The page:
Examinations provide two important functions for the patient and the doctor. The immediate return is a determination of current conditions and abilities of the patient. The long range benefit is that a doctor can use prior history information to determine how a known condition is progressing or to recognize gradual diminished capacity, often before a patient notices anything. Yearly exams are very strongly recommended for both children and adults, but are essential for people over 40 years old.
There are many aspects of examinations, but they are designed to check on three situations; the quality of vision, the health of the eye, and the possible presence of other health concerns. Not all vision problems are caused by eye problems and not all eye problems inhibit normal vision.
It is also interesting to note that a doctor can inspect the blood stream of the body by looking at the blood vessels in the retina. By using high powered magnification and bright light, a retinal artery examination is the only place a doctor can view the blood stream without cutting open the body. This portion of the exam may help a trained doctor to recognize the presence of some existing health problems that have not been detected previously. An eye examination is not just for the benefit of vision information.
What actually occurs at each examination depends upon many different factors. The presence of vision or eye conditions will likely increase the number or types of tests performed on a patient. If this is the first visit to a doctor, they will probably do a more complete exam (opposed to a quicker routine exam by a regular doctor) so that they may get an understanding of personal situations. An examination will also be extended if the doctor notices any change in vision or eye health from previous exams.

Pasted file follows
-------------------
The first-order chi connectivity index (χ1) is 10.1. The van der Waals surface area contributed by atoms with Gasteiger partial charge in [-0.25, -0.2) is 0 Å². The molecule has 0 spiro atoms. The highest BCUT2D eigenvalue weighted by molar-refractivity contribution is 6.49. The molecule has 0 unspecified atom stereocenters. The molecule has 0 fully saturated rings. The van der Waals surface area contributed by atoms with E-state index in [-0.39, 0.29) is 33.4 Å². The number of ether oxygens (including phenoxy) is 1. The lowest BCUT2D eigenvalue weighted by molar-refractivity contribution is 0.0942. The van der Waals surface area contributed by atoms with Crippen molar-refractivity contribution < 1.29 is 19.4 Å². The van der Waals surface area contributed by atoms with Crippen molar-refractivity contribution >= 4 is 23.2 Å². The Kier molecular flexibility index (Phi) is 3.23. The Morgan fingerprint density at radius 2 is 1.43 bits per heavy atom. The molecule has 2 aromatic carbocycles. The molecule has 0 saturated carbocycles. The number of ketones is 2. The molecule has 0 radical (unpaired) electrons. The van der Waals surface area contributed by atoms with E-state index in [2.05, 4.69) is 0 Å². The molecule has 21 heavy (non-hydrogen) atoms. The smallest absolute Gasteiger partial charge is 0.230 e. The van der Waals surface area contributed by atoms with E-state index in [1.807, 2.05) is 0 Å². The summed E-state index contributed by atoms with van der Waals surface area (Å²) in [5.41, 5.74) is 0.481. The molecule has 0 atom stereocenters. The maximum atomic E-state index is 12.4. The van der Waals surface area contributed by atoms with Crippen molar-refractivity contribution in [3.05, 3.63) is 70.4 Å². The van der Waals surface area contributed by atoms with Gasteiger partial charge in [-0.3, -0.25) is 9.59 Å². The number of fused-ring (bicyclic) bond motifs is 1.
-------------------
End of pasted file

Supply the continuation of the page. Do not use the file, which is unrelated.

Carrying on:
We will discuss some of the common aspects of an examination to give a better understanding of why each part is performed. Most doctors will explain the steps as they go along, but you should ask any questions you might have (however trivial you think they are) at the time you think about them. As the patient, you do have the right to know. Some patients also write down questions or symptoms prior to an appointment so they don’t forget anything. Some even take notes during an exam for later reference.
Usually you will be visited first by the doctors’ assistant. Often the first order of business is a causal style discussion about why the patient is there. Is it a routine visit, any new problems, any other change in overall health aside from vision, changes in lifestyle or work, etc. Patients are asked to describe (in detail) any changes and their symptoms or problems so that the doctor can deal with them.
Beyond the scope of information gathering, these interactive sessions are also used to put a patient at ease or to establish a common trust. A patient is easier to examine if they are calm and comfortable with the staff and surroundings.
The eye chart:
The first real test for the patient is the session of reading letters from the eye chart. The chart can be a physical chart mounted on the wall or some doctors use a chart projected onto a wall or mirror. If the examining room is small, the system of mirrors can help to increase the distance of the chart from the patient. Some doctors also use handheld charts with bigger type for patients with low vision. Whatever the chart consists of, the goal is still to get an idea of the visual acuity. Some doctors also use charts that have colored letters to test for colorblindness or have different backgrounds to check contrast recognition.
Normally a doctor will have you read the chart three times; once with both eyes, once with only the left eye, and once with the right eye only. Sometimes the doctor will change the chart for each test to help prevent ‘cheating’. The visual acuity is recorded for each eye so that future tests may be compared to them for both eyes individually.